Eureka moment for Homes or Houses with Dubai crowdfunding platform

'Eighty per cent of the Homes or Houses client base resides in the UAE, making it logical to use a crowdfunding platform headquartered in Dubai.'

Jackie Fitzgerald, right, Homes or Houses’ founder and director, is a former Gulf expatriate who spent six years in Bahrain and seven in Dubai. At left is co-director Michael Collins. Courtesy The Bigger Picture, Newcastle
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Homes or Houses, a company that sources and rents properties for expatriates and foreign buyers investing in UK property, has become the first international firm to raise funds using the Dubai-founded equity crowdfunding platform Eureeca.

Jackie Fitzgerald, the company’s founder and director, is a former Arabian Gulf expatriate who spent six years in Bahrain and seven in Dubai before returning to the north-east of England to set up Homes or Houses in 2012.

The business is based in Blaydon – near Newcastle – and specialises in property in the region, where Ms Fitzgerald is from. So why choose an ostensibly UAE-based platform to raise US$610,000?

“Eighty per cent of the Homes or Houses client base resides in the UAE, making it logical to use a crowdfunding platform headquartered in Dubai,” Ms Fitzgerald says.

She was proved correct, selling 13.4 per cent of equity to investors from within her 50-person client base.

It was Eureeca’s licence from the United Kingdom’s financial conduct authority (FCA) that ticked the box for Ms Fitzgerald.

“While the Middle East is Eureeca’s flagship market, I didn’t view it as a Middle East platform per se; this is largely because of its FCA regulation, which was very important for us as a UK company.”

The Eureeca co-founder and managing director Sam Quawasmi emphasises that it is a global platform. “Creating an international corridor of investment is the backbone of our business model,” he says.

“In the UAE equity crowdfunding is unregulated, such as peer-to-peer lending. However, we have always been ‘regulation ready’, and we use the same systems and investor protection controls approved by the FCA in all markets in which we operate.”

Eureeca operates in Mena, Europe and South East Asia, and opened a London office after getting its FCA licence last February. Since then, it has also been approved by the Malaysian Securities Commission and hopes to become fully operational in Malaysia in the coming weeks.

So far 15 businesses – including the freelance firm Nabbesh, Core Fit and the fashion companies Jobedu and Poupee Couture – have raised a total of $2.5 million using Eureeca, usually from a pool of 30 to 35 investors per deal. But after the success of Homes or Houses, the pipeline is growing, Mr Quawasmi said, with a European technology SME now looking to Eureeca to raise $10m.

Ms Fitzgerald was persuaded by Mr Quawasmi – with whom she had worked during her five years at Shuaa Capital – to look at more funding. “Sam suggested that my business was at the cusp of requiring expansion capital, to prevent success from being our downfall, and he was right.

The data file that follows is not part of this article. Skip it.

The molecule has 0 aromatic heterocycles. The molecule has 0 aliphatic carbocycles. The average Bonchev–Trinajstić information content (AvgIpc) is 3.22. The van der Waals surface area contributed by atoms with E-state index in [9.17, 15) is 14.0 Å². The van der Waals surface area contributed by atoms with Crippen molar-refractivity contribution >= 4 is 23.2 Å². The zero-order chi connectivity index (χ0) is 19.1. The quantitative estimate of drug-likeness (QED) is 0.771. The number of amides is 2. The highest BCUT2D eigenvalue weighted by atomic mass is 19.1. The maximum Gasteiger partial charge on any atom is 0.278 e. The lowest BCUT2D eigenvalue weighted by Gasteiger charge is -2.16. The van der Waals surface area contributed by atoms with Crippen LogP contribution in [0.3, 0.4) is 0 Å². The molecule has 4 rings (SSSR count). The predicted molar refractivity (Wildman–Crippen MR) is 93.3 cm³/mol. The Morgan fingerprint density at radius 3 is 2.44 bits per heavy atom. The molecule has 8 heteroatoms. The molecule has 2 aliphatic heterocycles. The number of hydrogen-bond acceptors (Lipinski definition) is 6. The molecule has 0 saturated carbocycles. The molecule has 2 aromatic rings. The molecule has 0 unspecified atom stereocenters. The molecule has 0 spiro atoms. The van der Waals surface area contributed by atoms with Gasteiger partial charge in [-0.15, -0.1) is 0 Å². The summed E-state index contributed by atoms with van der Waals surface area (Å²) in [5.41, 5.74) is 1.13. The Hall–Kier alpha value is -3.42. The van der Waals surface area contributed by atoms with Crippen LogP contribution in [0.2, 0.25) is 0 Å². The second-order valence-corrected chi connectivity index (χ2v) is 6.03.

“Eureeca were great guides through the process – from getting our financials and campaign documents sorted to advising me on how best to package my campaign.”

Momentum is important to crowdfunding, she adds.

Homes or Houses raised $100,00 in the first five days, doubled it in 19 days, and reached its funding target – $404,000 – in 27 days. Ms Fitzgerald decided to overfund, stopping at $610,000, with a third of the total coming from one UAE institutional investor.

A percentage of the funds will be used to open a Dubai office this year, initially to handle administration for its UAE customer base.

“There is, of course, considerable admin involved in purchasing property for people living outside the UK, so we think this will streamline the process.”

As well as the UAE, Ms Fitzgerald’s clients come from Canada, Australia and South Africa. On average, a Homes or Houses client owns 4.2 houses; the maximum is 12.

“In the north-east, property is about a third of the cost of property elsewhere,” Ms Fitzgerald says. “An average property would be a two to three-bedroom houses costing £50,000 (Dh260,000) to £100,000.

“This allows buyers to build a portfolio of properties, rather than a single property, say, in London. Our properties’ average yield is about 7 per cent, significantly higher than in the south.”

As a new business, trying to raise money was a “daunting experience”.

“I was rather apprehensive going into the process,” Ms Fitzgerald admits. “Would people want to invest? Would the campaign be a flop? Homes or Houses is now the largest raise on the platform and the first UK business to raise funds through Eureeca, and obviously we’re delighted and proud of the outcome.”

Adds Mr Quawasmi: “There is so much more to equity crowdfunding than just capital, and Homes or Houses took advantage of the model to the fullest extent. Jackie successfully leveraged her customer base for investment, secured an institutional investment and capitalised on our dual position in the UK and UAE. She really got it.”

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